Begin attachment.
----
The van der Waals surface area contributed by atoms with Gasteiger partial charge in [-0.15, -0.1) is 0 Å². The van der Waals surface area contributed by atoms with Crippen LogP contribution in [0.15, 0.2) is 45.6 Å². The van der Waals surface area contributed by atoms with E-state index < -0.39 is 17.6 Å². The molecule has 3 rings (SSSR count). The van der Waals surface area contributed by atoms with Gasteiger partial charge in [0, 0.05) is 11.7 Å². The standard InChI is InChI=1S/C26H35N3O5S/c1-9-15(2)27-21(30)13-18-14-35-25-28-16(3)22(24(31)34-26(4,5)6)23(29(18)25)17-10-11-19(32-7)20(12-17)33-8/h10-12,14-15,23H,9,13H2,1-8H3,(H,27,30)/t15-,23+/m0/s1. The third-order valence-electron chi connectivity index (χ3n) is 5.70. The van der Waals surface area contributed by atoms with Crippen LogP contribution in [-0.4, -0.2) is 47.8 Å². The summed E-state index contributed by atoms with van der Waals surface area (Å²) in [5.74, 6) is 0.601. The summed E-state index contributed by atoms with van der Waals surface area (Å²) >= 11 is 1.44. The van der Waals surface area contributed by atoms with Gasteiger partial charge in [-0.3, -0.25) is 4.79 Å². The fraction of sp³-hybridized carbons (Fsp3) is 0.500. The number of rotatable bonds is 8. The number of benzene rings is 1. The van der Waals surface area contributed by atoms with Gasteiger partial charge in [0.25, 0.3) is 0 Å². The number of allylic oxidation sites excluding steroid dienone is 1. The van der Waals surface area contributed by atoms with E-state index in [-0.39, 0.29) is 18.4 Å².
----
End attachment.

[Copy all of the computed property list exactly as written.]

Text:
The van der Waals surface area contributed by atoms with Gasteiger partial charge in [-0.15, -0.1) is 0 Å². The van der Waals surface area contributed by atoms with Crippen LogP contribution in [0.15, 0.2) is 45.6 Å². The van der Waals surface area contributed by atoms with E-state index < -0.39 is 17.6 Å². The molecule has 3 rings (SSSR count). The van der Waals surface area contributed by atoms with Gasteiger partial charge in [0, 0.05) is 11.7 Å². The standard InChI is InChI=1S/C26H35N3O5S/c1-9-15(2)27-21(30)13-18-14-35-25-28-16(3)22(24(31)34-26(4,5)6)23(29(18)25)17-10-11-19(32-7)20(12-17)33-8/h10-12,14-15,23H,9,13H2,1-8H3,(H,27,30)/t15-,23+/m0/s1. The third-order valence-electron chi connectivity index (χ3n) is 5.70. The van der Waals surface area contributed by atoms with Crippen LogP contribution in [-0.4, -0.2) is 47.8 Å². The summed E-state index contributed by atoms with van der Waals surface area (Å²) in [5.74, 6) is 0.601. The summed E-state index contributed by atoms with van der Waals surface area (Å²) >= 11 is 1.44. The van der Waals surface area contributed by atoms with Gasteiger partial charge in [-0.3, -0.25) is 4.79 Å². The fraction of sp³-hybridized carbons (Fsp3) is 0.500. The number of rotatable bonds is 8. The number of benzene rings is 1. The van der Waals surface area contributed by atoms with Gasteiger partial charge in [0.25, 0.3) is 0 Å². The number of allylic oxidation sites excluding steroid dienone is 1. The van der Waals surface area contributed by atoms with E-state index in [-0.39, 0.29) is 18.4 Å².